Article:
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Pilot Waves, any thoughts?

  1. Jan 2, 2008 #1
    I'm reading a book, "Schrodinger's Rabbit's", by Colin Bruce. In it, he subscribes to a theory that explains quantum mechanics with a hidden variable theory, called the "Pilot Wave Theory". The idea is a basically a particle theory of physics, with the exception that every particle has a corresponding "Pilot Wave" that guides the particle. This way, we can keep a classical view of whats going on in quantum systems.

    This just feels wrong. Does it violate Bell's Inequality? Should I put this book down right now?
     
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  3. Jan 3, 2008 #2
    De Broglie must have been high on crack when he came up with this theory. Its possible he was trying to hark back to the days of the Luminiferous aether. This theory may seem to be a distant relative of the idea of an aether. The controversy remains.

    I say you keep reading; you will never know what your sub-conscious may discover about this matter. You may also realize that the theory is Poppycock. However, always keep an open mind until the research says otherwise.
     
  4. Jan 3, 2008 #3

    Mentz114

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    It is not very classical - the guide field has non-local properties, and so does violate classical probability limits.

    The deB-B quantum theory is alive and well and offers a way of describing quantum phenomena that does not require 'probability' densities and 'wave functions' that 'collapse', etc. These things are just as weird as a guide field - which incidentally, gives the same experimental predictions as the Copenhagen interpretation.

    There are in fact several interpretation of QM that work as well as the Copenhagen interpretation.

    To the OP : the guide-wave theory is perfectly respectable, and no more 'weird' than the Copenhagen interpretation. It's just that people are more used to using probabilty densities etc.
     
    Last edited: Jan 3, 2008
  5. Jan 4, 2008 #4

    Demystifier

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    It certainly does. Just as ordinary quantum mechanics does. Just as experiments with entangled particles do.

    For a historical context, I recommend the book (available online for free):
    http://xxx.lanl.gov/abs/quant-ph/0609184
     
    Last edited: Jan 4, 2008
  6. Jan 4, 2008 #5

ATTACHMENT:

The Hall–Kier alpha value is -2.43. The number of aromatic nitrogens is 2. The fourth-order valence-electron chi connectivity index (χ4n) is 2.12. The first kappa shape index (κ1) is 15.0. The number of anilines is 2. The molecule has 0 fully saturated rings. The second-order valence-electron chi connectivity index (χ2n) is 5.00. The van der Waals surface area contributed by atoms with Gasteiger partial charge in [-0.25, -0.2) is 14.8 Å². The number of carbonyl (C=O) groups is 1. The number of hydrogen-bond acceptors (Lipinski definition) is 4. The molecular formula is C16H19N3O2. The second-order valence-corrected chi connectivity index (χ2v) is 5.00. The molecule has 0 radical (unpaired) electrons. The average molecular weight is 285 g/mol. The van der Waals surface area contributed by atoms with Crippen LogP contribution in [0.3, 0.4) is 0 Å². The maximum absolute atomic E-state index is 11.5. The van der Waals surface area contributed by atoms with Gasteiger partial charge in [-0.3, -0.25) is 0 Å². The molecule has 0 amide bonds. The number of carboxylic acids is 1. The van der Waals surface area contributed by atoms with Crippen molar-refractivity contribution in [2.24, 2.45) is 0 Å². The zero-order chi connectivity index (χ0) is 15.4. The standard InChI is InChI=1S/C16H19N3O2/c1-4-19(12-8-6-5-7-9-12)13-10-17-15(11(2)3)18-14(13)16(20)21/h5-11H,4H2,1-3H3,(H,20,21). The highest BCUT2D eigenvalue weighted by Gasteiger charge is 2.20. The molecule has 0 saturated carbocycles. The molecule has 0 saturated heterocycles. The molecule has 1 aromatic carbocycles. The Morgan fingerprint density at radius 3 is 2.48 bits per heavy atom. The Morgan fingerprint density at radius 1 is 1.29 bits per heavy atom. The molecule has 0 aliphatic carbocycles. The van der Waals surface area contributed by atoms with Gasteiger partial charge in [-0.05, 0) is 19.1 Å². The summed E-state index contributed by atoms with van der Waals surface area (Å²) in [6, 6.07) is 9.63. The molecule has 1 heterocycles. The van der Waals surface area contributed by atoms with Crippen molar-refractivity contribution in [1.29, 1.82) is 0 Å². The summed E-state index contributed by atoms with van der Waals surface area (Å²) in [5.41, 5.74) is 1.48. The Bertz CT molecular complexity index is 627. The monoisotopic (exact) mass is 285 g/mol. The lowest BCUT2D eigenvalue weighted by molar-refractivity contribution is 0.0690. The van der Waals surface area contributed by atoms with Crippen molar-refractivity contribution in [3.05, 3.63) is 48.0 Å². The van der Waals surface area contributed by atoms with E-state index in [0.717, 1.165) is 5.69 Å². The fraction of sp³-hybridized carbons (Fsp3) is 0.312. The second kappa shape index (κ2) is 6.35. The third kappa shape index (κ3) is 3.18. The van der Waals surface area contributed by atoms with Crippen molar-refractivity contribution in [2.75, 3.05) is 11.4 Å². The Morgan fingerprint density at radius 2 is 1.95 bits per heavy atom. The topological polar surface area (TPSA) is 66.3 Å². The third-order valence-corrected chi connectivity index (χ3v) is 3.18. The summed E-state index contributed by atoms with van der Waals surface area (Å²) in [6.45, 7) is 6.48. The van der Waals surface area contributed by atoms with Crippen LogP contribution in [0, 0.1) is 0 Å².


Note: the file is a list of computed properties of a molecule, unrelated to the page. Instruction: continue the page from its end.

In the book "The Undivided Universe" by Bohm & Hiley which was finished just about Bohm's death, Bohmian mechanics, which I assume to be a continued development of deBroglie's model, is described as decidedly non-local (via the quantum potential, the pilot wave, which is non-local).

    As far as I understood, BM's predictions are equal to the Copenhagen Interpretation and can therefore not be discerned by experiment. However the book (1999, I think) indicates that further development of the theory would lead to additional predictions that can then be tested by experiment. Any news here?
     
  7. Jan 4, 2008 #6

    Doc Al

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    In that book Colin Bruce promotes the "many worlds" interpretation of quantum mechanics, not a "pilot wave" (e.g., Bohmian mechanics) view. If I recall correctly, he just brings up a cartoon version of BM in order to dismiss it.
     
  8. Jan 4, 2008 #7

    Demystifier

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    For those of us who do not have this book, could you indicate his arguments for dismissing BM?
     
  9. Jan 4, 2008 #8

    Doc Al

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    Unfortunately, my copy is packed away and I do not trust my memory. (Especially since I'm no fan of the MWI to begin with. :wink:)

    Maybe someone else who has the book can chime in. (Realize that this was just a pop-sci book, not a hardcore work; I remember picking it up thinking maybe it would change my mind regarding MWI. It didn't.)
     
  10. Jan 6, 2008 #9
    Just to clarify here in case there's any ambiguity- violating Bell's inequality is a good thing :biggrin:
    As I understand it, the most common objection to BM is that it is explicitly non-local, and hence it doesn't gel with special relativity. Supporters of BM respond that there is no possibility of using this non-locality to achieve faster-than-light signalling, so there would be no experimental conflict, and consider the pilot wave to be merely outside the domain of applicability of SR.
     
  11. Jan 6, 2008 #10
    Somehow this made me wonder what the world looks like from the perspective of a photon. Do most things move at the speed of light, even though they have a non-zero rest mass? Or do they look like photons with a rest mass of zero? Are photons already "outside the domain of applicability of SR." ? But I guess that is a question for the relativity forum section...
     
  12. Jan 6, 2008 #11

    Mentz114

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    There is no 'perspective of a photon'. There are two threads now active in the Relativity forum about this. Worth looking at.
     
  13. Jan 6, 2008 #12
    Yes, thanks for the pointer, appreciated. I would summarize the discussion as saying that SR doesn't possibly apply to the frame of reference of a photon (in so far as there even is any). I'll add a question over there.
     
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